Naeem Inayatullah

Professor, Politics
Phone: 607-274-3028
Office: Muller Faculty Center 325, Ithaca, NY 14850
Specialty: Theory of International Relations � Global Political Economy/Development Studies � History of Economic Thought � Culture and Identity in International Political Economy � Politics of Pedagogy

To view my books, articles, chapters, and talks, please go to


I am the first-born son of parents whose parents toiled in the fields of the Punjab.  Both sides of my family genealogy is tied to petty rice farming.  My parent’s journey from these origins to the world stage is nothing short of miraculous.  This miracle is what I am trying to understand – often, but not always, by means of social theory.

Accordingly, I started my work in development studies, specifically development economics.  But neo-classical economics lacked three elements that I needed for my project: politics, culture, and history.  In retrospect, if I had to give my work a name I would select the following term: “cultural political economy” -- but with a strong historical flavor. 

My graduate training was in the history of economic thought.  I dabbled in Smith, Hegel, and Marx.  But not in Ricardo.  I was keen on how the concept of the “state of nature” was central to these theorists as well as to Hobbes, Locke, and Rousseau.  I spent considerable energy on the labor theory of value.  Specifically I concerned myself with its emergence from the labor theory of property and in Marx’s difficulties in developing its coherence.  My dissertation examines how the concepts “labor” and “division of labor “ work in the texts of Smith, Marx, and Wallerstein. 

The trick, which took me eight years after the completion of dissertation (1988) to solve, was how to translate my passion and “expertise” for the world of contemporary international relations theory.  It was when David Blaney and I teamed up that the publishing winds finally found our sails.  By then, however, I could read the writing on the wall and proceeded to relocate our family from an R1 institution (Syracuse University) to a teaching institution (Ithaca College). 

The seeming demotion was anything but.  Liberated from the responsibilities of training graduate students for the guild, free to experiment in writing forms, and encouraged to publish in any venue, I found friends and colleagues who provided opportunities.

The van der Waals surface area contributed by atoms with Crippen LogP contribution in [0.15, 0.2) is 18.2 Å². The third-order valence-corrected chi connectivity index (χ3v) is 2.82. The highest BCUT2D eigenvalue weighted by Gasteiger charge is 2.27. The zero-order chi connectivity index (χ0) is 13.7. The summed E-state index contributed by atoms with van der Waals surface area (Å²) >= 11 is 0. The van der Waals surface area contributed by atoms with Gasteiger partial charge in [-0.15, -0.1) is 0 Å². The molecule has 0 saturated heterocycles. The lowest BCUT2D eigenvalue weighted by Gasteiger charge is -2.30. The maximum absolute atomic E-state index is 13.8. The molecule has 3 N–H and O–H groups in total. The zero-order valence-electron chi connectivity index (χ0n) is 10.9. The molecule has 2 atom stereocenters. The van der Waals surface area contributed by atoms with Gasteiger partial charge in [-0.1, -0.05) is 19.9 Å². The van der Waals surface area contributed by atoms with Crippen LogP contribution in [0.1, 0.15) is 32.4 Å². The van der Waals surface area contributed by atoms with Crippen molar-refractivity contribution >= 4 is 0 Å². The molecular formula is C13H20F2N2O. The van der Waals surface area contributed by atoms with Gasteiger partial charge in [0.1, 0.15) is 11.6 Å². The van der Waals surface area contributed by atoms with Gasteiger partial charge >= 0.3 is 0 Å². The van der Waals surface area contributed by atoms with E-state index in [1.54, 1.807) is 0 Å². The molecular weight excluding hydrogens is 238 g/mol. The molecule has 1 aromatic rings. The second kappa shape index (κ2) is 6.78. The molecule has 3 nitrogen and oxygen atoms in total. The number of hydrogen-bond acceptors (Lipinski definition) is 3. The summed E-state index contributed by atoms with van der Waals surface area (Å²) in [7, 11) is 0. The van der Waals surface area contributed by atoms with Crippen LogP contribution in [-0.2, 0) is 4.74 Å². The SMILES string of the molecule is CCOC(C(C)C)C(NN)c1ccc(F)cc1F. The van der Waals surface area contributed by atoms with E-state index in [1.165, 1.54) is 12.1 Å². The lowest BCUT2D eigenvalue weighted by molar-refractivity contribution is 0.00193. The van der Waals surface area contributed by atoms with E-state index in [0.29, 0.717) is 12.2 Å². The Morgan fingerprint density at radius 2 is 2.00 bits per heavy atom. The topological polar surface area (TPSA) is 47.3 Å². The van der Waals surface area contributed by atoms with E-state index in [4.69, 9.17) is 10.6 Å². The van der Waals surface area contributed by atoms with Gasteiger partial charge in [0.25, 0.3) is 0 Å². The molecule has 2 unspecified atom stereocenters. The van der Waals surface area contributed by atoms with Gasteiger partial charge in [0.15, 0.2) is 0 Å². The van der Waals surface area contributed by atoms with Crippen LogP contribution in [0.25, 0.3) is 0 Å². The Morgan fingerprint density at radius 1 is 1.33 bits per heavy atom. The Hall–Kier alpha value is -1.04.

I wrote on pedagogy, on film and television, on literature, on music, on autobiography and on writing itself.  My work on Hegelian and Marxian dialectics was the seed I sowed in many fields.  And, of course, I never stopped working on cultural political economy. 

I consider myself very lucky to have survived and thrived in this profession.  David Blaney and I almost did not make it – a story worth telling one day.  I know three scholars – all smarter than me, and one as brilliant as anyone I know – who are lost to our field simply because the academy’s fickle winds did not fill their sails in time.  I mourn their loss – a loss that tolls for us all.

Somewhere in the mid 1990s writing become fun for me.  I hope you can see the joy I find in my work.  I consider the highpoint of my project (with David Blaney) as Savage Economics (Routledge 2010).  With this book, I sense I have said what I needed most badly to say – even if it took us 30 years to say it.  (My least read but most carefully constructed article is "Theories of Spontaneous Disorder" (RIPE 1997)).

The work on pedagogy, popular culture, autobiography, and writing is no less important to me.  But all the harvest of prior toiling.   

In all this,  I am still the son of Punjabi farmers trying to find his voice and his way in the world.  Trying to understand the miracle of his trajectory in this world.  But there is also anger here.  The anger of someone who believes the primary purpose of social theory is to ignore the obvious injustices of our world.  We believe we are liberators.  But really we are the cogs of Empire’s machine.  This is what I have learned so far.